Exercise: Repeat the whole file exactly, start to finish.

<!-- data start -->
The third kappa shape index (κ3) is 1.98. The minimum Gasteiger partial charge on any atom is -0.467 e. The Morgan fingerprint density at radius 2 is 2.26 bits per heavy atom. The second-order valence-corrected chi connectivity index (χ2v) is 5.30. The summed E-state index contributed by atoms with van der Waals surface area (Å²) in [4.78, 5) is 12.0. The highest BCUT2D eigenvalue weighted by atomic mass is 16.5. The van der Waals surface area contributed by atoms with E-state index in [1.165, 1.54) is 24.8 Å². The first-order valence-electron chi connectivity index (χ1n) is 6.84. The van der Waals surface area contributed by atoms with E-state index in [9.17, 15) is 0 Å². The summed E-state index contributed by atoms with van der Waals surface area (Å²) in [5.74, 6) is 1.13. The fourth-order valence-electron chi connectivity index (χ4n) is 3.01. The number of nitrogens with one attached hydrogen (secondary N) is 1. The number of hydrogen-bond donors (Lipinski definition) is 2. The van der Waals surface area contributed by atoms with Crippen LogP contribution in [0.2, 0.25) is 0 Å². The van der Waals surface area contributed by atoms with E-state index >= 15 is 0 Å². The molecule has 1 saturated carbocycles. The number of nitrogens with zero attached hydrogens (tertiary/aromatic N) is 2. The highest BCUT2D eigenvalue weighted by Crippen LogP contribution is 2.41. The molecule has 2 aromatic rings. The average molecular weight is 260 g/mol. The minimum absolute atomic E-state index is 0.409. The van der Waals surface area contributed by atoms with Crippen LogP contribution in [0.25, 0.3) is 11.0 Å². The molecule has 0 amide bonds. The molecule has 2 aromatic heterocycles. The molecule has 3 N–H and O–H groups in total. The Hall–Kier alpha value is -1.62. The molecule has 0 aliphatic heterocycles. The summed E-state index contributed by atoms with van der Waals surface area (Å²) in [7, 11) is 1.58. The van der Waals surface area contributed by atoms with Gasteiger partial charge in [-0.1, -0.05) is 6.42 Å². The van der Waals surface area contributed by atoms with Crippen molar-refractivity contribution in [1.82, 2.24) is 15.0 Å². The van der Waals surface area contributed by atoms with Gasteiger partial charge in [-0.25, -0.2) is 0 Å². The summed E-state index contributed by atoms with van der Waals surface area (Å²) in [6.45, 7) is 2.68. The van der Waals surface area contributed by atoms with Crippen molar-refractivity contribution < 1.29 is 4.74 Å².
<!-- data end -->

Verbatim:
The third kappa shape index (κ3) is 1.98. The minimum Gasteiger partial charge on any atom is -0.467 e. The Morgan fingerprint density at radius 2 is 2.26 bits per heavy atom. The second-order valence-corrected chi connectivity index (χ2v) is 5.30. The summed E-state index contributed by atoms with van der Waals surface area (Å²) in [4.78, 5) is 12.0. The highest BCUT2D eigenvalue weighted by atomic mass is 16.5. The van der Waals surface area contributed by atoms with E-state index in [1.165, 1.54) is 24.8 Å². The first-order valence-electron chi connectivity index (χ1n) is 6.84. The van der Waals surface area contributed by atoms with E-state index in [9.17, 15) is 0 Å². The summed E-state index contributed by atoms with van der Waals surface area (Å²) in [5.74, 6) is 1.13. The fourth-order valence-electron chi connectivity index (χ4n) is 3.01. The number of nitrogens with one attached hydrogen (secondary N) is 1. The number of hydrogen-bond donors (Lipinski definition) is 2. The van der Waals surface area contributed by atoms with Crippen LogP contribution in [0.2, 0.25) is 0 Å². The van der Waals surface area contributed by atoms with E-state index >= 15 is 0 Å². The molecule has 1 saturated carbocycles. The number of nitrogens with zero attached hydrogens (tertiary/aromatic N) is 2. The highest BCUT2D eigenvalue weighted by Crippen LogP contribution is 2.41. The molecule has 2 aromatic rings. The average molecular weight is 260 g/mol. The minimum absolute atomic E-state index is 0.409. The van der Waals surface area contributed by atoms with Crippen LogP contribution in [0.25, 0.3) is 11.0 Å². The molecule has 0 amide bonds. The molecule has 2 aromatic heterocycles. The molecule has 3 N–H and O–H groups in total. The Hall–Kier alpha value is -1.62. The molecule has 0 aliphatic heterocycles. The summed E-state index contributed by atoms with van der Waals surface area (Å²) in [7, 11) is 1.58. The van der Waals surface area contributed by atoms with Gasteiger partial charge in [-0.1, -0.05) is 6.42 Å². The van der Waals surface area contributed by atoms with Crippen molar-refractivity contribution in [1.82, 2.24) is 15.0 Å². The van der Waals surface area contributed by atoms with Gasteiger partial charge in [-0.25, -0.2) is 0 Å². The summed E-state index contributed by atoms with van der Waals surface area (Å²) in [6.45, 7) is 2.68. The van der Waals surface area contributed by atoms with Crippen molar-refractivity contribution < 1.29 is 4.74 Å².